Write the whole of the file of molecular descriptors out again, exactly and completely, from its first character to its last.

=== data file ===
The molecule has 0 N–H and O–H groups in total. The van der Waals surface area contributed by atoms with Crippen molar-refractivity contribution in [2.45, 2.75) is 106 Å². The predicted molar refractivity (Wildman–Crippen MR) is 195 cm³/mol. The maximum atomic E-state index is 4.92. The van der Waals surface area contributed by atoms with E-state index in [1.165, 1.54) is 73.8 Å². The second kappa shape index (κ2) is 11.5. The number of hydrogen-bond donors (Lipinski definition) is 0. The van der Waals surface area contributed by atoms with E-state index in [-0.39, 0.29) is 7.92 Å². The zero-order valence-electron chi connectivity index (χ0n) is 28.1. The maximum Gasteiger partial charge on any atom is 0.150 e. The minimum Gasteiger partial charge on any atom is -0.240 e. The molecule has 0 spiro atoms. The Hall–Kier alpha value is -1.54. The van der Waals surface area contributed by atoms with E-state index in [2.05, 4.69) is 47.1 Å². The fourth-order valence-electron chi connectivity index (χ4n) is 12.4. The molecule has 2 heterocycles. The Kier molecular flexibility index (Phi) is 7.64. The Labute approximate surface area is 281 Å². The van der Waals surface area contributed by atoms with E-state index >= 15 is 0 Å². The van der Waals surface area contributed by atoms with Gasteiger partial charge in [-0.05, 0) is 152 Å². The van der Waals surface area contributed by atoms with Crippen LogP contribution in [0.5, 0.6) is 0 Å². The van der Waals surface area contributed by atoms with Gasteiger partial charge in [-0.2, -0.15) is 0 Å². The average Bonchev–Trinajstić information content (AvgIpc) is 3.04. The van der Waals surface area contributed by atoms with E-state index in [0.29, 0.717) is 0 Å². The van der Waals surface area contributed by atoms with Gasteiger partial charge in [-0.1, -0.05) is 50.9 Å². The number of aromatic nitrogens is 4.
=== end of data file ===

The molecule has 0 N–H and O–H groups in total. The van der Waals surface area contributed by atoms with Crippen molar-refractivity contribution in [2.45, 2.75) is 106 Å². The predicted molar refractivity (Wildman–Crippen MR) is 195 cm³/mol. The maximum atomic E-state index is 4.92. The van der Waals surface area contributed by atoms with E-state index in [1.165, 1.54) is 73.8 Å². The second kappa shape index (κ2) is 11.5. The number of hydrogen-bond donors (Lipinski definition) is 0. The van der Waals surface area contributed by atoms with E-state index in [-0.39, 0.29) is 7.92 Å². The zero-order valence-electron chi connectivity index (χ0n) is 28.1. The maximum Gasteiger partial charge on any atom is 0.150 e. The minimum Gasteiger partial charge on any atom is -0.240 e. The molecule has 0 spiro atoms. The Hall–Kier alpha value is -1.54. The van der Waals surface area contributed by atoms with E-state index in [2.05, 4.69) is 47.1 Å². The fourth-order valence-electron chi connectivity index (χ4n) is 12.4. The molecule has 2 heterocycles. The Kier molecular flexibility index (Phi) is 7.64. The Labute approximate surface area is 281 Å². The van der Waals surface area contributed by atoms with E-state index >= 15 is 0 Å². The van der Waals surface area contributed by atoms with Gasteiger partial charge in [-0.05, 0) is 152 Å². The van der Waals surface area contributed by atoms with Crippen LogP contribution in [0.5, 0.6) is 0 Å². The van der Waals surface area contributed by atoms with Gasteiger partial charge in [-0.2, -0.15) is 0 Å². The average Bonchev–Trinajstić information content (AvgIpc) is 3.04. The van der Waals surface area contributed by atoms with E-state index in [0.29, 0.717) is 0 Å². The van der Waals surface area contributed by atoms with Gasteiger partial charge in [-0.1, -0.05) is 50.9 Å². The number of aromatic nitrogens is 4.